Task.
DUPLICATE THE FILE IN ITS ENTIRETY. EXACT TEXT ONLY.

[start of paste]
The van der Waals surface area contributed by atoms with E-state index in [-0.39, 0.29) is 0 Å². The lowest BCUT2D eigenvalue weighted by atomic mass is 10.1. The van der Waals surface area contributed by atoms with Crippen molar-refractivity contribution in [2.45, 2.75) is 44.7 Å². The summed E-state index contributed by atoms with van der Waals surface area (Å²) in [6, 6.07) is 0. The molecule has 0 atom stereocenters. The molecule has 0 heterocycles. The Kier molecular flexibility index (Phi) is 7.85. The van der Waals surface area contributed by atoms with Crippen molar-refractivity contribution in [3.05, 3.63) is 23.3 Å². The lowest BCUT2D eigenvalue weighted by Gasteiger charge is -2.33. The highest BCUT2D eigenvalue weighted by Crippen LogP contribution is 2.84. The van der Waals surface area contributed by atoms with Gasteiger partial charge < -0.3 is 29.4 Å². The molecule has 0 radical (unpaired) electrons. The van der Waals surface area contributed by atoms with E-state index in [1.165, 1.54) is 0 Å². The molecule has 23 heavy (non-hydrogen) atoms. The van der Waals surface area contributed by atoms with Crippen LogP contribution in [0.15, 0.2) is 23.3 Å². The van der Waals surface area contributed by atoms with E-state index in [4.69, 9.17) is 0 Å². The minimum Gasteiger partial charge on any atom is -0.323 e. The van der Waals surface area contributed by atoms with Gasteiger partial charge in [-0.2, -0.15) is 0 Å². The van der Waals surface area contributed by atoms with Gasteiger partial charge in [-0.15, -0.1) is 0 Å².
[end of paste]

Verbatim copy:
The van der Waals surface area contributed by atoms with E-state index in [-0.39, 0.29) is 0 Å². The lowest BCUT2D eigenvalue weighted by atomic mass is 10.1. The van der Waals surface area contributed by atoms with Crippen molar-refractivity contribution in [2.45, 2.75) is 44.7 Å². The summed E-state index contributed by atoms with van der Waals surface area (Å²) in [6, 6.07) is 0. The molecule has 0 atom stereocenters. The molecule has 0 heterocycles. The Kier molecular flexibility index (Phi) is 7.85. The van der Waals surface area contributed by atoms with Crippen molar-refractivity contribution in [3.05, 3.63) is 23.3 Å². The lowest BCUT2D eigenvalue weighted by Gasteiger charge is -2.33. The highest BCUT2D eigenvalue weighted by Crippen LogP contribution is 2.84. The van der Waals surface area contributed by atoms with Gasteiger partial charge < -0.3 is 29.4 Å². The molecule has 0 radical (unpaired) electrons. The van der Waals surface area contributed by atoms with E-state index in [1.165, 1.54) is 0 Å². The molecule has 23 heavy (non-hydrogen) atoms. The van der Waals surface area contributed by atoms with Crippen LogP contribution in [0.15, 0.2) is 23.3 Å². The van der Waals surface area contributed by atoms with E-state index in [4.69, 9.17) is 0 Å². The minimum Gasteiger partial charge on any atom is -0.323 e. The van der Waals surface area contributed by atoms with Gasteiger partial charge in [-0.2, -0.15) is 0 Å². The van der Waals surface area contributed by atoms with Gasteiger partial charge in [-0.15, -0.1) is 0 Å².